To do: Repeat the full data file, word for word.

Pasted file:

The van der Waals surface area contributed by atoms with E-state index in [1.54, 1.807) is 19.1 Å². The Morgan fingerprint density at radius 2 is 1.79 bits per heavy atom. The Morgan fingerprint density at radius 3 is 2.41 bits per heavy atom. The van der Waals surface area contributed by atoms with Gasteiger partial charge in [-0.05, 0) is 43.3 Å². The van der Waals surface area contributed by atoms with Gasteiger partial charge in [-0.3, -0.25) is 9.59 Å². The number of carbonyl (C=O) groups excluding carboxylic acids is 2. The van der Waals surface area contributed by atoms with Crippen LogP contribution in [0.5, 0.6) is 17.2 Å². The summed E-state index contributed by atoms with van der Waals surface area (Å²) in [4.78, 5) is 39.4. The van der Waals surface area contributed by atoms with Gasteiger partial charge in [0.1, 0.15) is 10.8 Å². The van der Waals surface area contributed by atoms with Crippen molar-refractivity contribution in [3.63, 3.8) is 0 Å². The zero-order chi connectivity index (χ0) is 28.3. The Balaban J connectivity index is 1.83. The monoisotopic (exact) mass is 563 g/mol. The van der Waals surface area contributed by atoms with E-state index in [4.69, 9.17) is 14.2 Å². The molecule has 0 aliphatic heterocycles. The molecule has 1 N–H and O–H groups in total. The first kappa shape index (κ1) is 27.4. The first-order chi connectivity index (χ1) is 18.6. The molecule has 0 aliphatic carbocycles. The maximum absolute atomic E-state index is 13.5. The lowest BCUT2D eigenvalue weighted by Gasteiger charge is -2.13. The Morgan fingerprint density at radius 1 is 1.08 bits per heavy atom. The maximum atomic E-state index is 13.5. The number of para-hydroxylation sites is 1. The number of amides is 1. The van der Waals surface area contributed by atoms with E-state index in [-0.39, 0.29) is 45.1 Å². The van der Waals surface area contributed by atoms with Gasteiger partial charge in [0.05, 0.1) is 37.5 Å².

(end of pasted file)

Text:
The van der Waals surface area contributed by atoms with E-state index in [1.54, 1.807) is 19.1 Å². The Morgan fingerprint density at radius 2 is 1.79 bits per heavy atom. The Morgan fingerprint density at radius 3 is 2.41 bits per heavy atom. The van der Waals surface area contributed by atoms with Gasteiger partial charge in [-0.05, 0) is 43.3 Å². The van der Waals surface area contributed by atoms with Gasteiger partial charge in [-0.3, -0.25) is 9.59 Å². The number of carbonyl (C=O) groups excluding carboxylic acids is 2. The van der Waals surface area contributed by atoms with Crippen LogP contribution in [0.5, 0.6) is 17.2 Å². The summed E-state index contributed by atoms with van der Waals surface area (Å²) in [4.78, 5) is 39.4. The van der Waals surface area contributed by atoms with Gasteiger partial charge in [0.1, 0.15) is 10.8 Å². The van der Waals surface area contributed by atoms with Crippen molar-refractivity contribution in [3.63, 3.8) is 0 Å². The zero-order chi connectivity index (χ0) is 28.3. The Balaban J connectivity index is 1.83. The monoisotopic (exact) mass is 563 g/mol. The van der Waals surface area contributed by atoms with E-state index in [4.69, 9.17) is 14.2 Å². The molecule has 0 aliphatic heterocycles. The molecule has 1 N–H and O–H groups in total. The first kappa shape index (κ1) is 27.4. The first-order chi connectivity index (χ1) is 18.6. The molecule has 0 aliphatic carbocycles. The maximum absolute atomic E-state index is 13.5. The lowest BCUT2D eigenvalue weighted by Gasteiger charge is -2.13. The Morgan fingerprint density at radius 1 is 1.08 bits per heavy atom. The maximum atomic E-state index is 13.5. The number of para-hydroxylation sites is 1. The number of amides is 1. The van der Waals surface area contributed by atoms with E-state index in [-0.39, 0.29) is 45.1 Å². The van der Waals surface area contributed by atoms with Gasteiger partial charge in [0.05, 0.1) is 37.5 Å².